How many times have you had a fitful night’s sleep, resulting in a stiff neck? Or felt neck tightness after sitting at a computer for hours?
Most of us have experienced neck pain at some point. Years of bending, lifting, turning, and twisting can really take their toll. Considering all that repetitive stress, it’s no surprise that about two-thirds of people will experience neck pain at some point in their lives, according to the Mayo Clinic. Neck pain can have many causes not related to an underlying disease. Prolonged straining and looking up or down, sleeping in an uncomfortable position, stress, chiropractic manipulation, or wearing heavy necklaces. Neck muscles can be strained from poor posture – whether it’s leaning over your computer or hunching over your workbench-it’s a common complaint.
The cervical spine is made up of seven vertebrae, which are separated by discs filled with a cushioning gel-like substance. Cervical discs both stabilize the neck and allow it to turn smoothly in all directions. They also provide cushion for the body, acting as a shock absorber. Over time, these natural shock absorbers become worn and can start to degenerate. The space between the vertebrae narrows and nerve roots become pinched. This process is known as cervical degenerative disc disease. Cervical disc disease goes beyond just a pain in the neck, though. A degenerative process can cause radiating pain, as well as numbness and weakness in the upper extremity.
Research finds that about 25% of people without symptoms under age 40, and 60% over age 40 have some degree of degenerative disc disease. This is important because often, we don’t even know this risk exists. I was one of those 60%! I had no idea I had any predisposition to injury. Sure, I’d had intermittent bouts of pain for years, but it always resolved. Unfortunately, as degenerative disc disease progresses, the neck becomes less flexible, and neck pain and stiffness occurs. Instead of heeding the signs, I kept up activities that made it worse like jogging and lifting weights. One day I was rock climbing with my daughter, stretched to grab a hand hold with my left arm and felt a horrifying pain in the neck, radiating to the left arm. After confirming it wasn’t a heart attack I knew it was my neck. I might have suffered fewer fusions if I had heeded the warning signs sooner.
Most neck pain improves gradually with conservative treatment. -K. Daniel Riew, MD
When the disc breaks open or bulges out, putting pressure on the spinal cord or nerve roots, it is known as a herniated disc or “slipped disc.” Although cervical disc disease is generally a slow process, a herniated disc sometimes can occur quickly after an injury or trauma to the neck. This is what happened when I was rock climbing. The most common and obvious symptoms of cervical degenerative disc disease is neck pain. When one or more of the many nerves running from the spinal cord is impacted it can also develop into pain, numbness, or weakness radiating into the shoulder, arm, and hand.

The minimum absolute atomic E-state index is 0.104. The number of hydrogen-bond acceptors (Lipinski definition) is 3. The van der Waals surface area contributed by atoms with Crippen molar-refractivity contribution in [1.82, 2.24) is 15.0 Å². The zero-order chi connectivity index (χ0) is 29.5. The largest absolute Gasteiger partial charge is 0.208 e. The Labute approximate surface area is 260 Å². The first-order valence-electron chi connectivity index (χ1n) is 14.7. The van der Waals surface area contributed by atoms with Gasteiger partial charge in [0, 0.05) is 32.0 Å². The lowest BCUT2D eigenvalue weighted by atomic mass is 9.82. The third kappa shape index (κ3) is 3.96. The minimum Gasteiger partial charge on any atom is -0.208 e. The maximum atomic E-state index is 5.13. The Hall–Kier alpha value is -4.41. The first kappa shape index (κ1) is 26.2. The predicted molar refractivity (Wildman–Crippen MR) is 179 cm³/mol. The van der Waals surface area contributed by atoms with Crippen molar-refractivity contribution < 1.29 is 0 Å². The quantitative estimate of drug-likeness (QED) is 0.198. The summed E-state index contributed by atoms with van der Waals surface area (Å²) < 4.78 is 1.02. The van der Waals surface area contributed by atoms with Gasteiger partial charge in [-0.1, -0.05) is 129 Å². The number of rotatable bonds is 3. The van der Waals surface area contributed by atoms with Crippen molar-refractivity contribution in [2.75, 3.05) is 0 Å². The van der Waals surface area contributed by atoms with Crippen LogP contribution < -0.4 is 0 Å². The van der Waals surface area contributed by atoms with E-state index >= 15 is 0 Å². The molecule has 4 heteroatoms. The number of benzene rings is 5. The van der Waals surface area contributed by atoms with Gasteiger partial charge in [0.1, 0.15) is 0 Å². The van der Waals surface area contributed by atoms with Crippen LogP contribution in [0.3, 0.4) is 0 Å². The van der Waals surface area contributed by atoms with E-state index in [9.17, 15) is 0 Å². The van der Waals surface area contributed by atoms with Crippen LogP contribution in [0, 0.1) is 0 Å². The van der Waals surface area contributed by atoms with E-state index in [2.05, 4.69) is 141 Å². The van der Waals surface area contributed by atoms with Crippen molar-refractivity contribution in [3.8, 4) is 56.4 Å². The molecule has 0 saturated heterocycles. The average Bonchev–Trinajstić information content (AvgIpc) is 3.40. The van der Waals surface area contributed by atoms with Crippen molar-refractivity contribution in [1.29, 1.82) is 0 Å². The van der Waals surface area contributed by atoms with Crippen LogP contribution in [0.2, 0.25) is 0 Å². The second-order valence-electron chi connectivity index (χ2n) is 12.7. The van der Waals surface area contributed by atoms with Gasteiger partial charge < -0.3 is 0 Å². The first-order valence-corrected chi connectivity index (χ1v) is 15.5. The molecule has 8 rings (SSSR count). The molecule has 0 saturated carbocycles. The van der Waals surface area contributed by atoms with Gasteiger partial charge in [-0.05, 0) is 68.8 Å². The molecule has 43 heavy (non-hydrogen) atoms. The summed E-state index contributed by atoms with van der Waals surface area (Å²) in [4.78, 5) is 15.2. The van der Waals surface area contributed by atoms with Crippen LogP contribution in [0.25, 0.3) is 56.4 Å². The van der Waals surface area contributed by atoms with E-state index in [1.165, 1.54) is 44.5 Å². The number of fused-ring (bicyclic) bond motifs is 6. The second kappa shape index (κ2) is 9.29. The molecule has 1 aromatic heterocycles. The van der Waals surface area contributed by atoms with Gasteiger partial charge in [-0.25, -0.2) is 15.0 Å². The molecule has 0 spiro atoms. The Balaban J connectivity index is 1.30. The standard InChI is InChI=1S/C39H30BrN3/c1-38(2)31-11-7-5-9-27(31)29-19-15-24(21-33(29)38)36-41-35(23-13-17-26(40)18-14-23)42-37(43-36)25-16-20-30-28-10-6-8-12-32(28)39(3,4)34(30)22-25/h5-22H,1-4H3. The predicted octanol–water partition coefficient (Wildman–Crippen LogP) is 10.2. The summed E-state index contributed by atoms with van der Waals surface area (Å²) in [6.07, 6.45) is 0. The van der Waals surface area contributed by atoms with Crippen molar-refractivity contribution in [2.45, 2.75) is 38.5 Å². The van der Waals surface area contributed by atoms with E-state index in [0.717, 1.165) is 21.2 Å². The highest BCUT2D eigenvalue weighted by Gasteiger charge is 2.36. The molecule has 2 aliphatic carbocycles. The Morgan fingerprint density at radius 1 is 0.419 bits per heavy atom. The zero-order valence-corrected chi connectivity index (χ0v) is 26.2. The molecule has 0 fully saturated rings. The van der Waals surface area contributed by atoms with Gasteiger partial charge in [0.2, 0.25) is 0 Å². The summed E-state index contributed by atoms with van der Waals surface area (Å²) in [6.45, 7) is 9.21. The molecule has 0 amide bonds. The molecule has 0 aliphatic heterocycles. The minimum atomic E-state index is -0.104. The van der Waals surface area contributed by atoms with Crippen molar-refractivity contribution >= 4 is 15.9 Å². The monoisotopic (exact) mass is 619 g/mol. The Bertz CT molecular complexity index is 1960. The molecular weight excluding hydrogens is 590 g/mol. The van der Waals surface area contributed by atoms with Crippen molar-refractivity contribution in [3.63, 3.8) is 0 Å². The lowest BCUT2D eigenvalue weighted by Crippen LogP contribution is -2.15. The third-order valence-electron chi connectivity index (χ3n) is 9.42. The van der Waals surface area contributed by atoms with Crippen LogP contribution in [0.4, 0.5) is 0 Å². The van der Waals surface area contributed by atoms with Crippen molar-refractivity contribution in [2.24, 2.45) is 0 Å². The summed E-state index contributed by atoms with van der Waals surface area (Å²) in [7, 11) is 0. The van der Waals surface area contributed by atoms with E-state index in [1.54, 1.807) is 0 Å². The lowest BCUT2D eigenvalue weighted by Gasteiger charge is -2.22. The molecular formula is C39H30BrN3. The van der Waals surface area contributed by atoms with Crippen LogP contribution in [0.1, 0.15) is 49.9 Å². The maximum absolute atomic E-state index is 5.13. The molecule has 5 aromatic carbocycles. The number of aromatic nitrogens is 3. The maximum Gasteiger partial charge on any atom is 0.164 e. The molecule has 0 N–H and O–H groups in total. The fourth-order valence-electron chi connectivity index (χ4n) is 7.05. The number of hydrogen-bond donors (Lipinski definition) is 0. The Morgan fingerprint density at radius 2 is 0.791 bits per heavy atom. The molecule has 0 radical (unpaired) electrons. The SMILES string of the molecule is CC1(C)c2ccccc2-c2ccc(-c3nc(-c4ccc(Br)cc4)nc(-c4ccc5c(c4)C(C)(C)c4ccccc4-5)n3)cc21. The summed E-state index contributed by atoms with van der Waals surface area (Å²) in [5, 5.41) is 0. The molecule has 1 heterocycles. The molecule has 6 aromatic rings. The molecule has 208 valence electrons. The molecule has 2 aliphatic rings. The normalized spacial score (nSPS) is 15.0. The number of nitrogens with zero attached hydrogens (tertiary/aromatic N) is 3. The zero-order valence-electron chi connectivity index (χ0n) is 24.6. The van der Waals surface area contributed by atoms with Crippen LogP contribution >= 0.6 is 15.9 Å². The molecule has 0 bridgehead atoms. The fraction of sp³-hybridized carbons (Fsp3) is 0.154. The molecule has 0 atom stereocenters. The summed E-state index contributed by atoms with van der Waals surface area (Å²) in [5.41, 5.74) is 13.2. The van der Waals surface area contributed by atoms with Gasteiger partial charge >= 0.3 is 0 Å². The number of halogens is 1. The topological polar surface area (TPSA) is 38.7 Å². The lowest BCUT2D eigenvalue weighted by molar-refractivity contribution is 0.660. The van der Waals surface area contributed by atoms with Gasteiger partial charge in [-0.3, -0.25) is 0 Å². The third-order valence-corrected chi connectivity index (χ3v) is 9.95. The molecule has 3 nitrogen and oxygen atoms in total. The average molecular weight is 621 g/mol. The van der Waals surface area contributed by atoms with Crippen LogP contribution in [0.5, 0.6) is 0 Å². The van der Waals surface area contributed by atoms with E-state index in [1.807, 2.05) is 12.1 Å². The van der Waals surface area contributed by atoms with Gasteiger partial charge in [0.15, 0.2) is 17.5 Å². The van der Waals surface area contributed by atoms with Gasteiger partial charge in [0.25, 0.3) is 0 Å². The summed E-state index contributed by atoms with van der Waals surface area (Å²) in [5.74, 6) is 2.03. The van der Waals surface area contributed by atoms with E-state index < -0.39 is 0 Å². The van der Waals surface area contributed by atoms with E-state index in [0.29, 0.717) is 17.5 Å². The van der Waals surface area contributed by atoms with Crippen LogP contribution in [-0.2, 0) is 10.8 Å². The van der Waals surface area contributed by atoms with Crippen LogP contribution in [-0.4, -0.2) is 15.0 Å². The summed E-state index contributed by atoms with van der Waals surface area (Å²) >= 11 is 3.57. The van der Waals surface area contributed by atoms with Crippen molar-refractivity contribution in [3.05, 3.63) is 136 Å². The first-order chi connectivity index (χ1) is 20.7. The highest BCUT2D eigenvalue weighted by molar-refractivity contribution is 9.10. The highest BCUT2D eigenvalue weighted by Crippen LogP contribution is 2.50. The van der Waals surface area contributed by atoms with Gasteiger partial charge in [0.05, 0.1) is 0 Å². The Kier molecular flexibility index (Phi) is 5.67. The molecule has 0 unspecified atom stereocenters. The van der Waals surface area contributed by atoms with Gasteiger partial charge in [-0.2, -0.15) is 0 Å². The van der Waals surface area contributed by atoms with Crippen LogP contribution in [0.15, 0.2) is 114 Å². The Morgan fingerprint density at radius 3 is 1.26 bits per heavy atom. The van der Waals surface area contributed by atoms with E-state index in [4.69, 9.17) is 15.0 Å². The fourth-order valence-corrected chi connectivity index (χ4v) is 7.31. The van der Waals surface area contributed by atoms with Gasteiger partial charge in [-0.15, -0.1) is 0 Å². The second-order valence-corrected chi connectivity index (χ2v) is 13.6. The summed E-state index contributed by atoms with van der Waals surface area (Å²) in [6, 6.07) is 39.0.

Even though degenerative disc disease is most often due to age, it can also be influenced by lifestyle factors. My adrenaline junky days of downhill skiing, gymnasttics, rock climbing, jogging, horseback riding certainly contributed to my neck pain. To make sure you keep your spine as healthy as possible, eat a balanced diet and exercise regularly with preferably low impact activities. Don’t smoke, because, aside from its other affects on your health, it is a risk factor for cervical disc disease. Also watch your posture, always keeping your neck straight and your back well supported.
Although neck pain from cervical disc disease can return, you’ll lower the chances if you take good care of your neck and the rest of your body. Most people don’t have constant neck problems throughout their lives. Usually it comes and goes with good odds are it won’t last forever.
Even if you have degenerative disc disease or a slipped disc, chances are good that you’ll be able to treat it without surgery. Tylenol , non-steroidal anti-inflammatory medications (NSAIDs) such as ibuprofen, topical creams, muscle relaxants, ice or heat packs can help reduce pain and inflammation. Steroids or narcotic painkillers can be used for a brief period of time if over-the-counter medications aren’t working. Physical therapy can significantly improve pain by increasing range of motion with ultra sound, deep tissue massage, TENS unit (Transcutaneous Electrical Nerve Stimulation unit is a device that sends small electrical currents to targeted body parts), and traction in some cases. Then they’ll teach you how to exercise and maintain a healthy neck on your own.
“Most neck pain improves gradually with conservative treatment.” says K. Daniel Riew, MD, Professor and Director of the Orthopaedic Spine Institute at the Washington University School of Medicine. “In six weeks, the vast majority of patients get better. On rare occasions, neck pain can be a symptom of a more serious problem. Seek medical care if your neck pain persists or is accompanied by numbness or loss of strength or shooting pain into your arm.”
Next week we’ll talk about simple preventative measures that can help keep neck pain from interfering with your life.
Main image courtesy of:
nutritionallywealthy.com; Habits to prevent neck pain and rounded shoulders
Image of back courtesy of:
breakingmuscle.com; a guide for coaches and athletes